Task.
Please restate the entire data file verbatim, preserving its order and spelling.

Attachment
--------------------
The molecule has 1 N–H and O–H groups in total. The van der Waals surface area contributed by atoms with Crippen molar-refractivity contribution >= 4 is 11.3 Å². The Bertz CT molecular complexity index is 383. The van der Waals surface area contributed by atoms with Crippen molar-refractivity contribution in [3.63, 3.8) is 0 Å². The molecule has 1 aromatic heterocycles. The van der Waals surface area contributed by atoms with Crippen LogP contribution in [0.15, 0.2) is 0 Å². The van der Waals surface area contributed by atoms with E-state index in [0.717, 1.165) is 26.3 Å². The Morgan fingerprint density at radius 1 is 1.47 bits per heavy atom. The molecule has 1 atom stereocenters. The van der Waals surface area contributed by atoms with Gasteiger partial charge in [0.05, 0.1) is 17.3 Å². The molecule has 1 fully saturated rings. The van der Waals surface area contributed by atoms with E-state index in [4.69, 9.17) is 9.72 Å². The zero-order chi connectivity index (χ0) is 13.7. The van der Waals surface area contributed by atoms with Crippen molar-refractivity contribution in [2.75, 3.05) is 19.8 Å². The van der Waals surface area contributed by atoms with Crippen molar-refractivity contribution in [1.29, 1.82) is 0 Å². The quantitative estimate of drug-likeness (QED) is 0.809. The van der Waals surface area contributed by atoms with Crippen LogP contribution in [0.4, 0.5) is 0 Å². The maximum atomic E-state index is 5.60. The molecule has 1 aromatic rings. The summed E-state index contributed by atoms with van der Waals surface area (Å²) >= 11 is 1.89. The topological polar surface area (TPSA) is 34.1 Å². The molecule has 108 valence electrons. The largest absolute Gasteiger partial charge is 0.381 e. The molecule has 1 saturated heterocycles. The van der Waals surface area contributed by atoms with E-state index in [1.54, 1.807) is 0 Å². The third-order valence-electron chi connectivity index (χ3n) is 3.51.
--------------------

The molecule has 1 N–H and O–H groups in total. The van der Waals surface area contributed by atoms with Crippen molar-refractivity contribution >= 4 is 11.3 Å². The Bertz CT molecular complexity index is 383. The van der Waals surface area contributed by atoms with Crippen molar-refractivity contribution in [3.63, 3.8) is 0 Å². The molecule has 1 aromatic heterocycles. The van der Waals surface area contributed by atoms with Crippen LogP contribution in [0.15, 0.2) is 0 Å². The van der Waals surface area contributed by atoms with E-state index in [0.717, 1.165) is 26.3 Å². The Morgan fingerprint density at radius 1 is 1.47 bits per heavy atom. The molecule has 1 atom stereocenters. The van der Waals surface area contributed by atoms with Gasteiger partial charge in [0.05, 0.1) is 17.3 Å². The molecule has 1 fully saturated rings. The van der Waals surface area contributed by atoms with E-state index in [4.69, 9.17) is 9.72 Å². The zero-order chi connectivity index (χ0) is 13.7. The van der Waals surface area contributed by atoms with Crippen molar-refractivity contribution in [2.75, 3.05) is 19.8 Å². The van der Waals surface area contributed by atoms with Crippen molar-refractivity contribution in [1.29, 1.82) is 0 Å². The quantitative estimate of drug-likeness (QED) is 0.809. The van der Waals surface area contributed by atoms with Crippen LogP contribution in [0.4, 0.5) is 0 Å². The maximum atomic E-state index is 5.60. The molecule has 1 aromatic rings. The summed E-state index contributed by atoms with van der Waals surface area (Å²) >= 11 is 1.89. The topological polar surface area (TPSA) is 34.1 Å². The molecule has 108 valence electrons. The largest absolute Gasteiger partial charge is 0.381 e. The molecule has 1 saturated heterocycles. The van der Waals surface area contributed by atoms with E-state index in [1.54, 1.807) is 0 Å². The third-order valence-electron chi connectivity index (χ3n) is 3.51.